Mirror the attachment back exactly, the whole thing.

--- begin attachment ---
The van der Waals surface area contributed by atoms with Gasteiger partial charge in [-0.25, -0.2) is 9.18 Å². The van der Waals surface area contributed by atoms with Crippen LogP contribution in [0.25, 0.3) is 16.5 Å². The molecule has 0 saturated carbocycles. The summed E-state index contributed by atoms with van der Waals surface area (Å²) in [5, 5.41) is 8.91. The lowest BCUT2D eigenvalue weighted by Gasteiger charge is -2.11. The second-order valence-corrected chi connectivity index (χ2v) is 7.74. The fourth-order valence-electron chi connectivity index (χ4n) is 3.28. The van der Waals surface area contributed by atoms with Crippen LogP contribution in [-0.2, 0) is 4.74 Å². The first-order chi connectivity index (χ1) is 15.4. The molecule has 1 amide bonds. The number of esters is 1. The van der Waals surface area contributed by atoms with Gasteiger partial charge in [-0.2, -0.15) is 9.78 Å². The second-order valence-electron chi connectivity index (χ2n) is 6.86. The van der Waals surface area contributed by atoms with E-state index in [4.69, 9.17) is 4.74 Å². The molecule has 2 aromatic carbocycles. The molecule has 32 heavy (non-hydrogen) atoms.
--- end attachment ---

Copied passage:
The van der Waals surface area contributed by atoms with Gasteiger partial charge in [-0.25, -0.2) is 9.18 Å². The van der Waals surface area contributed by atoms with Crippen LogP contribution in [0.25, 0.3) is 16.5 Å². The molecule has 0 saturated carbocycles. The summed E-state index contributed by atoms with van der Waals surface area (Å²) in [5, 5.41) is 8.91. The lowest BCUT2D eigenvalue weighted by Gasteiger charge is -2.11. The second-order valence-corrected chi connectivity index (χ2v) is 7.74. The fourth-order valence-electron chi connectivity index (χ4n) is 3.28. The van der Waals surface area contributed by atoms with Crippen LogP contribution in [-0.2, 0) is 4.74 Å². The first-order chi connectivity index (χ1) is 15.4. The molecule has 1 amide bonds. The number of esters is 1. The van der Waals surface area contributed by atoms with Gasteiger partial charge in [-0.2, -0.15) is 9.78 Å². The second-order valence-electron chi connectivity index (χ2n) is 6.86. The van der Waals surface area contributed by atoms with E-state index in [4.69, 9.17) is 4.74 Å². The molecule has 2 aromatic carbocycles. The molecule has 32 heavy (non-hydrogen) atoms.